“We are not browsing at all, we hope to spend no more than 15 minutes here, get what we need and drive straight home,” she said. “Of course there is a lot fear, because this is a highly contagious infection. The unlock has started and this is the very first day, so we know that no matter how safe we have kept ourselves, now is the time when corona may strike. Now is the time when we need to be most diligent.”
But teenagers Lucky and Pankaj said they too wanted to spend as little time in the mall as possible. Lucky, they explained, was a “model, actor and social media influencer”, and they needed to visit the Apple Store because his laptop wasn’t working.
“We have been responsible, we don’t go outside to just chill, or go to parties at all. We only go out for work,” Lucky said. “It isn’t right that they opened up, because cases are still very high. We feel it is risky to come here – you don’t know who could be a coronavirus patient. [But] my laptop is important for work.”
Across south Delhi in Chittaranjan Park, a small Hindu temple also opened its doors for the first time in months, and it too with strict instructions for visitors – but the priest told The Independent that no one had come, despite it being open for 10 hours since 7am.
Religious gatherings are a particularly contentious point in India’s lockdown, after a large Islamic conference in Delhi that began in early March was linked to a number of states’ first recorded cases of the virus.
Priyanka, 35, approached the temple with her mother but decided against entering. She told The Independent it wasn’t right that the government was allowing religious gatherings to open so soon.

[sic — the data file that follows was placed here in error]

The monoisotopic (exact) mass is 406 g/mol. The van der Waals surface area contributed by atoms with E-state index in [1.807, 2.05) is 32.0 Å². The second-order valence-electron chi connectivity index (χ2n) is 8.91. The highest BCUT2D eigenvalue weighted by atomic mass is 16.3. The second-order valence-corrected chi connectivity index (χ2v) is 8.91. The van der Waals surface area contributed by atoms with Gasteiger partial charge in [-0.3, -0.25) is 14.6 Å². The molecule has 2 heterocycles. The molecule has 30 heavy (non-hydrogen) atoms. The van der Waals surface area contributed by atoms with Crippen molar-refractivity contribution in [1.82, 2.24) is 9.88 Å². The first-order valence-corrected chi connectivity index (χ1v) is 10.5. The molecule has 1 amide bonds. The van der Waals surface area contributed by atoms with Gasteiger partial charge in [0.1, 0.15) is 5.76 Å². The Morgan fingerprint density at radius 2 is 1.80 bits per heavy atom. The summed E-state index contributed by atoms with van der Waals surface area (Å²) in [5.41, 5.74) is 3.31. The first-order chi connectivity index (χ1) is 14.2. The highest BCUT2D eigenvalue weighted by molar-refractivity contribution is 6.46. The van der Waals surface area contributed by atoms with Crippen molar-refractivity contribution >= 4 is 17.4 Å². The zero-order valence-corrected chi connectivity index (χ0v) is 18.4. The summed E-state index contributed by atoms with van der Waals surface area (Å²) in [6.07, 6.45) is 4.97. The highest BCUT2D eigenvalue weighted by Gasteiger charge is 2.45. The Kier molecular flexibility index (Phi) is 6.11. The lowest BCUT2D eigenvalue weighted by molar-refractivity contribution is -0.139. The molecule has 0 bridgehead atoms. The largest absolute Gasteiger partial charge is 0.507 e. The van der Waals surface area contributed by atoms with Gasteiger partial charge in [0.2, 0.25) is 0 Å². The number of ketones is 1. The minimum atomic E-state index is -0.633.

“They are playing with peoples emotions,” she said. “For three months we have been doing pujas [prayers] at home, we could have easily continued doing it for longer. For me it is about faith, we can pray wherever we are so there’s no need to open the temples.”
India’s lockdown may have bought its medical infrastructure some time to prepare, but there is no indication from case numbers to suggest that it has contained the virus’s spread.
After Mumbai, the country’s biggest hotspot of cases, Delhi is now experiencing severe pressure on hospitals and running out of bed space. A panel of experts told the Indian Express the capital is looking at having 100,000 cases by the end of this month, and there are growing reports in local media of families being unable to find a hospital that will take their relative dying from Covid-19.
Mr Kejriwal, the chief minister, claimed without providing evidence that some private hospitals were profiteering from the worsening outbreak by setting aside beds for the highest bidder. “We will not tolerate this mischief,” he told reporters on Sunday.
And in another sign of the strain on the system, he announced that hospitals run by the Delhi state government would be ordered to retain their beds for residents of the city only. Outsiders would have to go to one of the major hospitals run by the federal government, he said.
The order was overturned on Monday by the state’s top civil servant, who said hospitals could not legally deny patients care on such a basis.